My opinion on the matter has remained consistent from the beginning of the year to today. I feel our government and media have over-hyped COVID-19 to the point of reducing any last shred of confidence the American citizenry had for the elected officials, some doctors, and scientists. Much like other disasters, natural or otherwise, it became clear over these many months that the federal government and state and local governments are incompetent. There are many examples, but one that has stuck in the craw of many Americans is why our medical professionals did not have enough N95 rated masks. After the H1N1 debacle regarding not having enough masks in 2009, the federal government seems to have a problem replenishing its stockpile and now the 2020 federal budget has allocated over $700 million to (hopefully) keep things up-to-date.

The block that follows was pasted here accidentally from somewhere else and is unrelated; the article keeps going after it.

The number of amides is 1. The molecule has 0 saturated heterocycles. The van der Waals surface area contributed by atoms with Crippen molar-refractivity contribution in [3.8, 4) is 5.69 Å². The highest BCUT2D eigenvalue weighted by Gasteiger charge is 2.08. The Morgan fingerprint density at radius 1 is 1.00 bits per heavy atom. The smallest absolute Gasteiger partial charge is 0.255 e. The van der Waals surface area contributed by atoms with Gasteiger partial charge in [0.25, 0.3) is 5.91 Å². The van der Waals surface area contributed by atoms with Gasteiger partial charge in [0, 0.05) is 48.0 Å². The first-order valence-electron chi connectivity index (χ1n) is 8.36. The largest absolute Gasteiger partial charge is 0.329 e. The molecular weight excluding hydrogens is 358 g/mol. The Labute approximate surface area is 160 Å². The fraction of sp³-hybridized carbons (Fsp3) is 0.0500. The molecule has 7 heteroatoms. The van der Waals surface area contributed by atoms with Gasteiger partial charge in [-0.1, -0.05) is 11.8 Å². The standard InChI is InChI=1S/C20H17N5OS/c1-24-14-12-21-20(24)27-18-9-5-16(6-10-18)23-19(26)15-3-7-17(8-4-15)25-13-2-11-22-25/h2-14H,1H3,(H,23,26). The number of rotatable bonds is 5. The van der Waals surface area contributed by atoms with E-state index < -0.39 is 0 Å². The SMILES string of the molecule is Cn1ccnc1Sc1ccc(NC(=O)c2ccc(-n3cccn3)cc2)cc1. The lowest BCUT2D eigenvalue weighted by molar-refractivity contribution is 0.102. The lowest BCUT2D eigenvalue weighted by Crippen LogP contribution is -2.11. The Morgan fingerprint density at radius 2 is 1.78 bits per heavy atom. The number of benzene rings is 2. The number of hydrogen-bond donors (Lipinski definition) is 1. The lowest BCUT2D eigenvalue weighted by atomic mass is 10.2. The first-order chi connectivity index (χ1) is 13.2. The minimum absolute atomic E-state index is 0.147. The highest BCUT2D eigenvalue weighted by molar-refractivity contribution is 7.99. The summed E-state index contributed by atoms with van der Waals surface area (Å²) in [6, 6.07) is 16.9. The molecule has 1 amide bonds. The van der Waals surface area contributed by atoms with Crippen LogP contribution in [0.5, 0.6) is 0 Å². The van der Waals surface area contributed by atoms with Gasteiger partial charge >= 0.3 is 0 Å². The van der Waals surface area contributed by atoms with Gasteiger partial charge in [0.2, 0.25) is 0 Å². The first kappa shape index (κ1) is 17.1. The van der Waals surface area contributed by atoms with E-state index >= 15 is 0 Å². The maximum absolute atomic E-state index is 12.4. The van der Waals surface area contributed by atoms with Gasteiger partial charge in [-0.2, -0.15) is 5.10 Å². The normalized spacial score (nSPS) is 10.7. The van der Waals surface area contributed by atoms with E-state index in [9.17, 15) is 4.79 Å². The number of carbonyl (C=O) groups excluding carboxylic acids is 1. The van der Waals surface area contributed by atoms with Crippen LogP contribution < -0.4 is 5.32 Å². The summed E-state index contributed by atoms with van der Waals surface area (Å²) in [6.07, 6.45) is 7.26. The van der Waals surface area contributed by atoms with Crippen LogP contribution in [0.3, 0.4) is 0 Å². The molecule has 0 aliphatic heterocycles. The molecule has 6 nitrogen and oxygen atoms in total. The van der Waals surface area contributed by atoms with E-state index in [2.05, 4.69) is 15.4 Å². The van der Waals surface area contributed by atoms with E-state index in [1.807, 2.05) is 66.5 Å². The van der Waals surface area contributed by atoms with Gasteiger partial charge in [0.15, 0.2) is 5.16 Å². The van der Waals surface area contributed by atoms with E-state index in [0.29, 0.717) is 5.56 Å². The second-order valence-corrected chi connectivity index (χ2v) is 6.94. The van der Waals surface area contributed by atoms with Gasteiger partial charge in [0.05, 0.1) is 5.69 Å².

What I have found interesting about how best to deal with the issue has many people at odds with one another. Even in my Libertarian world, Libertarians are at odds with the best policy to follow. Libertarian Party National Chair Nicholas Sarwark wrote a comprehensive essay titled “A Libertarian Approach to COVID-19“ in mid-April 2020. While Sarwark’s article seemed a reasonable, well thought out statement, he was attacked on social media by not only Republicans and Democrats but Libertarians.
So, what did I get right and what did I get wrong...so far?